Migraine headache afflicts 18% of women and 7% of men in the United States*. A recent meta-analysis* found that various forms of biofeedback may be an effective treatment for migraine headache. The primary peripheral biofeedback modalities under investigation included electromyography (EMG), skin temperature (TEMP), and heart rate variability (HRV) [referred to as blood-volume-pulse feedback in this article]. The meta-analysis consisted of 55 studies with a total of 2,229 participants. Biofeedback therapies were compared against one another and to placebo conditions, relaxation techniques, and pharmacotherapy. Some participants received biofeedback plus relaxation.
Overall, biofeedback (all combined) produced a robust moderate effect size of .58 (95% CI=.52-.64) in pre vs. post headache conditions. In treatment specific comparisons, biofeedback (all combined) achieved a moderate effect size (.45) compared to a no-treatment (wait-list) control condition, but did not exhibit superiority (nor was biofeedback inferior) over known beneficial treatments (relaxation and pharmacotherapy). The authors noted a “trend” toward significance for biofeedback over pharmacotherapy, as well as few, if any, reported side effects in the biofeedback treatments. Importantly, biofeedback therapies failed to achieve statistical significance when compared to placebo control groups, despite a .25 effect size. This is because the confidence interval (0.00-.49) included zero.
The researchers also compared each biofeedback treatment to another (e.g. EMG vs TEMP, etc.). All biofeedback treatment were equally effective (statistically speaking), though HRV obtained the highest numerical effect size at .68 (medium to large effect size). Another important finding is that biofeedback treatment effects endured at 1 year or more follow-up. Concurrent patient home training sessions improved treatment effect sizes at study completion and at extended follow-up. Additionally, biofeedback significantly reduced anxiety and depression, and significantly improved beliefs of self-efficacy. In fact, gains in self-efficacy were higher than pain improvements.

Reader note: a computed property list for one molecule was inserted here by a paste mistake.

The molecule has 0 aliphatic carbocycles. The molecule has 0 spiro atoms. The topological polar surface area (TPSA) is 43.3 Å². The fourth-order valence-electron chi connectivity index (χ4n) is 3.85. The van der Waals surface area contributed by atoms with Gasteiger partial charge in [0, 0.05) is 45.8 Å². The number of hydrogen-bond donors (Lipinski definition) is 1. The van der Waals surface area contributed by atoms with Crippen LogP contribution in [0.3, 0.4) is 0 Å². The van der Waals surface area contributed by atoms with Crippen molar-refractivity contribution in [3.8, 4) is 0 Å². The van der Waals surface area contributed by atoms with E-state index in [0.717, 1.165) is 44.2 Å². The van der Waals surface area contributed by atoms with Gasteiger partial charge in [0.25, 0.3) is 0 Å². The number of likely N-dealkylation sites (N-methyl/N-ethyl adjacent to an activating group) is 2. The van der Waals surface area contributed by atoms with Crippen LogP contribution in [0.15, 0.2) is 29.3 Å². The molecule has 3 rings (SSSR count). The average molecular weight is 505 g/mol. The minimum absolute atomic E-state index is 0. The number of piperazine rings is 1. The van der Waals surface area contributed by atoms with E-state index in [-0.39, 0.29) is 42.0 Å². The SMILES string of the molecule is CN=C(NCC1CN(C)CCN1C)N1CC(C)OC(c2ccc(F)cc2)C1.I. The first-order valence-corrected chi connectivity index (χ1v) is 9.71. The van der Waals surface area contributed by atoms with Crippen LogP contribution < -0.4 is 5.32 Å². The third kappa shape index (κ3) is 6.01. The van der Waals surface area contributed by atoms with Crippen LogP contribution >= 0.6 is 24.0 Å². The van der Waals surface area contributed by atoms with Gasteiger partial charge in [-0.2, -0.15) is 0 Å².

The authors mentioned how impressed they were with these results given that the participants reported chronic migraines (average of 16 years). They further stated that, “Thus, based on the present results BFB can be recommended to therapists, physicians and healthcare providers as an eﬃcacious non-medical treatment alternative for highly chroniﬁed migraine patients; suitable also for the long-term prevention of migraine attacks” (pg. 122).
In my opinion, a well designed randomized, double-blind, placebo controlled study with a large number of participants is warranted and could help clarify the benefits of biofeedback for migraine headache.
Summary of Important Highlights From The Current Study:
- Study Design: meta-analysis
- Primary Inclusion Criteria: migraine headache (average years suffering: 16.9 years)
- Number of Participants: 2,229 (experimental = 1,718; control = 511)
- Participants’ Average Age: 37.1 (SD=10.0)
- Participants’ Gender: 88.6% female
- Primary Outcome: overall moderate effect size of .58 (95% CI=.52-.64) in pre vs post headache and .45 (95% CI=.26-.63) wait-list control comparisons
- Limitations: biofeedback did not produce statistically meaningful gains over placebo conditions.
*Nestoriuc, Y., & Martin, A. (2007). Efficacy of biofeedback for migraine: A meta-analysis. Pain, 128, 111-127.